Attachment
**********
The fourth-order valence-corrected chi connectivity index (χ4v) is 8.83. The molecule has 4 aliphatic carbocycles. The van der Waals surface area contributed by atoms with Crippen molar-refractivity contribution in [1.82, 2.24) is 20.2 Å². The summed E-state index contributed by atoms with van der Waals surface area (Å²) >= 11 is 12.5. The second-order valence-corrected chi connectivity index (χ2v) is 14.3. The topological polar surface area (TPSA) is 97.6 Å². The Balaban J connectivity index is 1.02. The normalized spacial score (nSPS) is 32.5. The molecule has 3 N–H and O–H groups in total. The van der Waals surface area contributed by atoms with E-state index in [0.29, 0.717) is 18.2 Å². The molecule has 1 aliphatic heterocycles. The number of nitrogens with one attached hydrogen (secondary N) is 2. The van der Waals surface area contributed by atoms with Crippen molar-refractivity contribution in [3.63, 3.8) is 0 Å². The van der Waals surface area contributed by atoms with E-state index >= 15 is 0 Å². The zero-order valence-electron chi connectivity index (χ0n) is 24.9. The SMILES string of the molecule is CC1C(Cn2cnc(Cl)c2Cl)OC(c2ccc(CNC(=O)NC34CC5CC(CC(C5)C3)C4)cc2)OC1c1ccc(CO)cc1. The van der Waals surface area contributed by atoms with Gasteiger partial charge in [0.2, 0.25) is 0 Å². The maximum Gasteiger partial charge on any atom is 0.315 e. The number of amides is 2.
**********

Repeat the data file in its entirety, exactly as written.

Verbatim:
The fourth-order valence-corrected chi connectivity index (χ4v) is 8.83. The molecule has 4 aliphatic carbocycles. The van der Waals surface area contributed by atoms with Crippen molar-refractivity contribution in [1.82, 2.24) is 20.2 Å². The summed E-state index contributed by atoms with van der Waals surface area (Å²) >= 11 is 12.5. The second-order valence-corrected chi connectivity index (χ2v) is 14.3. The topological polar surface area (TPSA) is 97.6 Å². The Balaban J connectivity index is 1.02. The normalized spacial score (nSPS) is 32.5. The molecule has 3 N–H and O–H groups in total. The van der Waals surface area contributed by atoms with E-state index in [0.29, 0.717) is 18.2 Å². The molecule has 1 aliphatic heterocycles. The number of nitrogens with one attached hydrogen (secondary N) is 2. The van der Waals surface area contributed by atoms with Crippen molar-refractivity contribution in [3.63, 3.8) is 0 Å². The van der Waals surface area contributed by atoms with E-state index >= 15 is 0 Å². The zero-order valence-electron chi connectivity index (χ0n) is 24.9. The SMILES string of the molecule is CC1C(Cn2cnc(Cl)c2Cl)OC(c2ccc(CNC(=O)NC34CC5CC(CC(C5)C3)C4)cc2)OC1c1ccc(CO)cc1. The van der Waals surface area contributed by atoms with Gasteiger partial charge in [0.2, 0.25) is 0 Å². The maximum Gasteiger partial charge on any atom is 0.315 e. The number of amides is 2.